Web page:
Fed up with David Gates hogging the spotlight in Bread, guitarist James Griffin left in 1972, returning a couple years later with one heck of a solo album.
Written by: Eric
ARTIST: James Griffin
ALBUM: Breakin’ Up Is Easy
CD REISSUE: Discogs Reissue List
COUNTRY OF ORIGIN: USA
LINEUP: James Griffin – lead & backing vocals, guitars * Robb Royer – guitar, piano, keyboards * Larry Knechtel – bass, keyboards * Jeff Baxter – slide guitar, pedal steel * Lee Sklar – bass * Russ Kunkel, Mike Botts – drums, percussion
TRACK LISTING: 01 Breakin’ Up Is Easy * 02 Someday * 03 Love You Till The Cows Come Home * 04 She Knows * 05 Father And Son * 06 You’ll Get Along * 07 Lifeline * 08 Goin’ Back To Boston * 09 Only Now * 10 Love To Light The Way
WEBLINKS: Wikipedia Link
Fed up with David Gates hogging the spotlight in Bread, guitarist James Griffin left the band in 1972, returning a couple years later with one heck of a solo album.
Aided by his former band mates Robb Royer who co-produced ‘Breakin’ Up Is Easy’ with Griffin, Larry Knechtel and Mike Botts, it failed to do much business despite two singles pulled from the record. Now apparently Griffin released two further solo albums none of which I’ve heard or seen, while squeezing in a short-lived 1976 Bread reunion and kept busy with various projects well up to his untimely death in 2005.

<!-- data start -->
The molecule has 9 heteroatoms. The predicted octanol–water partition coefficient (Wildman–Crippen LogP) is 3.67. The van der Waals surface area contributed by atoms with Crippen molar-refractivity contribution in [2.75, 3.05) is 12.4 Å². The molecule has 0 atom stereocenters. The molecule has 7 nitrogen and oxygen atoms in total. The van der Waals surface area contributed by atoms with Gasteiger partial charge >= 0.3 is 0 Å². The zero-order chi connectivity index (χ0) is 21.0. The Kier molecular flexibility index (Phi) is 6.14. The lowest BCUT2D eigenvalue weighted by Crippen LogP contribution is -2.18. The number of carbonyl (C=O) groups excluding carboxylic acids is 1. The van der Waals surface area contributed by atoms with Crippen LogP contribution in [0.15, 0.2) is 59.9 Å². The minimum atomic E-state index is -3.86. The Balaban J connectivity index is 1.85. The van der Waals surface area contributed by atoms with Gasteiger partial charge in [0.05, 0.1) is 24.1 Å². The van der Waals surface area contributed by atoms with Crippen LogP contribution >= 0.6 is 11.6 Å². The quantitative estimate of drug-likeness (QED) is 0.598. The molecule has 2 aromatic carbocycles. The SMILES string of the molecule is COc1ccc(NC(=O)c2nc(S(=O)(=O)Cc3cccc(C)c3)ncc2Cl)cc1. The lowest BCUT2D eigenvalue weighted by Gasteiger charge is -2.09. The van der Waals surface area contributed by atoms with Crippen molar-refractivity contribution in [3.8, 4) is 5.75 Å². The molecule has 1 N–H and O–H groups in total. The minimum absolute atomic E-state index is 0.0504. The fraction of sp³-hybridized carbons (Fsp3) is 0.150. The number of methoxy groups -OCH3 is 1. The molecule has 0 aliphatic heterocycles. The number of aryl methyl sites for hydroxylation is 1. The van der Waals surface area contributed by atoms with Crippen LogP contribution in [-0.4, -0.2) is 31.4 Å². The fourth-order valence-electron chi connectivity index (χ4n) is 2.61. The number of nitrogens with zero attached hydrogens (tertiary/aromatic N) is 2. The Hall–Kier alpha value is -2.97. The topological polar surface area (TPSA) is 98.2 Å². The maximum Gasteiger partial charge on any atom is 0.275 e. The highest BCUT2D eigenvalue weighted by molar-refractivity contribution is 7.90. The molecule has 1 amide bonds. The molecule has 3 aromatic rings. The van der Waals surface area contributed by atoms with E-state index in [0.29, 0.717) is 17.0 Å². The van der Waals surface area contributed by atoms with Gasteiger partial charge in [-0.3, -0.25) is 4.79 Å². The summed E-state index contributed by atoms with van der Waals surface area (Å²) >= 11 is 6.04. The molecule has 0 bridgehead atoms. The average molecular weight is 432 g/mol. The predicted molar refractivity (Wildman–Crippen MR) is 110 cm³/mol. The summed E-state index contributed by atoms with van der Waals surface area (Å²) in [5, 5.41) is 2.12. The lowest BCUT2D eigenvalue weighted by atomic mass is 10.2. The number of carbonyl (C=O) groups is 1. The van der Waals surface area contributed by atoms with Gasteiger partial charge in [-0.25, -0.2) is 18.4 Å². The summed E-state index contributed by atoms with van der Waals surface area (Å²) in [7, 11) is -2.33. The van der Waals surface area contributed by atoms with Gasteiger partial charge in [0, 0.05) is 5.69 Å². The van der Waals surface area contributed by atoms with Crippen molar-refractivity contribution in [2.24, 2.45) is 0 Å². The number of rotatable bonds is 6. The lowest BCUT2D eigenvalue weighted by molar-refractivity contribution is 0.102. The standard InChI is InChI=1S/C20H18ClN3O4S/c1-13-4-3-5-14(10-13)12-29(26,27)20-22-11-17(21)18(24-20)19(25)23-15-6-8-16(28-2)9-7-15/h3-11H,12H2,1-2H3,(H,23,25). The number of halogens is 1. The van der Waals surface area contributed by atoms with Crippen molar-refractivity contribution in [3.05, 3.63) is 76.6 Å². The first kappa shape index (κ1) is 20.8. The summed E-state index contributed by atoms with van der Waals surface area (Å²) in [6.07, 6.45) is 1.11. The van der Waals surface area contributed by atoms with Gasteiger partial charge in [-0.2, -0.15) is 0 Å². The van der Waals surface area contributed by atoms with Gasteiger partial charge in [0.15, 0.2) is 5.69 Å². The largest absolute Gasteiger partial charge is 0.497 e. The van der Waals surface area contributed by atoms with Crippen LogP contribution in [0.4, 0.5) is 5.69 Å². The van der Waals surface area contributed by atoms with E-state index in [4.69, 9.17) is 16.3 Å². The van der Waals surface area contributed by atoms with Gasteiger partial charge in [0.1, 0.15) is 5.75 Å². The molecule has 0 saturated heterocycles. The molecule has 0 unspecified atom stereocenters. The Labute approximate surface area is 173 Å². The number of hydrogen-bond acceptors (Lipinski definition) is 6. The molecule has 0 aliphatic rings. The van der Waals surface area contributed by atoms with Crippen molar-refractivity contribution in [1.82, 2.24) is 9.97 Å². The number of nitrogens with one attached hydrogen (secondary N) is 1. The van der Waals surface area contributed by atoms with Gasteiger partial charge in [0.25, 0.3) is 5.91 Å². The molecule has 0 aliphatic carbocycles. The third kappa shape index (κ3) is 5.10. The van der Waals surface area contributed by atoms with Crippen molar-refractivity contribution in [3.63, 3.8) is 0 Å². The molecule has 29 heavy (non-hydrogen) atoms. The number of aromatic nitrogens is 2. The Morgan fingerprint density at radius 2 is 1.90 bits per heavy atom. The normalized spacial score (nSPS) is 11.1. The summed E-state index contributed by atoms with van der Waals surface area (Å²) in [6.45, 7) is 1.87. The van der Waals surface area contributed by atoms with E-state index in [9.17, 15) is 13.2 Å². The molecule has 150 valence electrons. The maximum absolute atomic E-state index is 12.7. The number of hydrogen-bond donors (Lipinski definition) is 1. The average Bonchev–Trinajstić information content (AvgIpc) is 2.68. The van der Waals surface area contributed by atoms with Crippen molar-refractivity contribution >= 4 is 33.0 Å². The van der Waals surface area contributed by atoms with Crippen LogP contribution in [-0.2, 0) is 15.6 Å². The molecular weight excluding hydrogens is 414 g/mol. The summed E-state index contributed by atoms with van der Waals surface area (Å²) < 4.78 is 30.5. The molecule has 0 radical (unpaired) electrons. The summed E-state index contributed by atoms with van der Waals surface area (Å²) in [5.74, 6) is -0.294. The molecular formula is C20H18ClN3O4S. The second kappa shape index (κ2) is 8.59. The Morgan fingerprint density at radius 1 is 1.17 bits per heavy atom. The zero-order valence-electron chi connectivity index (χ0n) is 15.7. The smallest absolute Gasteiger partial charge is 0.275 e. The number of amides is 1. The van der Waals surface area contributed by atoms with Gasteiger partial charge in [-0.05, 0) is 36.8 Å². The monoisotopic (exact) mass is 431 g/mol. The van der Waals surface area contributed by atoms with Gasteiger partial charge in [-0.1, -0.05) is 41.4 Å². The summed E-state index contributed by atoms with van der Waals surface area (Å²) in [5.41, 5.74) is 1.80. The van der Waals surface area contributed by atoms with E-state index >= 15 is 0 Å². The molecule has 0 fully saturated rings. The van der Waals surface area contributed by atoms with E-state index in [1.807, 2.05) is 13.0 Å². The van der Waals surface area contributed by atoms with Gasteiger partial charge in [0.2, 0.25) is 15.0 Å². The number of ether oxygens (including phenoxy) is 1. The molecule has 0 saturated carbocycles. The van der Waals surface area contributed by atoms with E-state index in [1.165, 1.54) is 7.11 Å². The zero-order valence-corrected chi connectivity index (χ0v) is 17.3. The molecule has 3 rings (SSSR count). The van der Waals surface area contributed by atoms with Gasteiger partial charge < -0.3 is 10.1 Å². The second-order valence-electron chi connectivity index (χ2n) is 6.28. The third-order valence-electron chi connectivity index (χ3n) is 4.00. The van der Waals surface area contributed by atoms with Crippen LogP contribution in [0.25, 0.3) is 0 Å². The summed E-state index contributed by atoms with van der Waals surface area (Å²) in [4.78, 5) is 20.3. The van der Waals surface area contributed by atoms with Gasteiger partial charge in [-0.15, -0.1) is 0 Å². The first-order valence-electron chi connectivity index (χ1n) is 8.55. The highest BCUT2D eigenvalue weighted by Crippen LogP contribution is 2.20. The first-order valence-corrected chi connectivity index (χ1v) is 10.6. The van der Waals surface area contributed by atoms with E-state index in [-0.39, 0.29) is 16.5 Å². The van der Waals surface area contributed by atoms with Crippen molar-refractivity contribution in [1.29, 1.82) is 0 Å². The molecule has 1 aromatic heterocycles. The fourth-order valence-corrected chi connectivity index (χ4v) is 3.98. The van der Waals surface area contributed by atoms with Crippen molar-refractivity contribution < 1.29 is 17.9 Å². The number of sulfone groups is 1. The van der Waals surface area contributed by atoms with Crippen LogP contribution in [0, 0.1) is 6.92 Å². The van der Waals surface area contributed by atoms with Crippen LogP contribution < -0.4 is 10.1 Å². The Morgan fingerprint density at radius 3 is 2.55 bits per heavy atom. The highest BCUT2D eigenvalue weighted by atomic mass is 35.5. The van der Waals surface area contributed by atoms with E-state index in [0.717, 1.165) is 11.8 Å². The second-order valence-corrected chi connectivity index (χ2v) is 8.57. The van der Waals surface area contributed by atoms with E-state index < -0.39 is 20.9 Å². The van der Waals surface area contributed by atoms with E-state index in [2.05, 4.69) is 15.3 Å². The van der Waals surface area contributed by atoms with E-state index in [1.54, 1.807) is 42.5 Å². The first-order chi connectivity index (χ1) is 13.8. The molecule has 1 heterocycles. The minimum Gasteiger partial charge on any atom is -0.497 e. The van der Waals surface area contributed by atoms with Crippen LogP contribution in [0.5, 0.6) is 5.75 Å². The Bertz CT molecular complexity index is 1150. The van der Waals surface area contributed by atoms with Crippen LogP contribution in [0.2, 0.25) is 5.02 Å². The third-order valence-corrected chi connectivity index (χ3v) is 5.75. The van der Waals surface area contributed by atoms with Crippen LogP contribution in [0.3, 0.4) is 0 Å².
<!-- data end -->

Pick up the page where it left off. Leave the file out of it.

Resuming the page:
Part of Griffin’s problem with Bread was the band’s soft rock direction and having been held back from rocking it up so it’s somewhat of a surprise this record leans towards the same style. Griffin’s vocals are as good if not better than David Gates while the album weaves between mid-tempo country rock and free ‘n easy balladry as only the early ’70s could produce.
Highlights include the dramatic ‘Breakin’ Up Is Easy’ with a gorgeous string arrangement provided by Marty Paich who adds his orchestral magic throughout the album. The humorously titled rocker ‘Love You Till The Cows Come Home’ sounds like something The Eagles or Poco would take a stab at while ‘She Knows’ would have fit beautifully on any Bread album.
‘Father And Son’ takes on an almost progressive tone moving from country boogie and orchestral pop to Rare Earth styled jazz rock in just four and a half minutes and is easily the coolest song here.. Side two doesn’t quite move me in the same way although ‘Goin’ Back To Boston’ with its baroque middle eight is simply breathtaking, leaving me wondering if his other albums reached the same heights.
A non- LP single ‘How Do You Say Goodbye’ was released in late 1974, but like the previous two 45’s, it failed to chart and having heard the song, is difficult to understand. Still, ‘Breakin’ Up Is Easy’ should leave no doubt James Griffin was a huge part of the Bread sound and they were never quite the same after he left. A shame he never found the solo success he so richly deserved.
Entire Album (Select Tracks)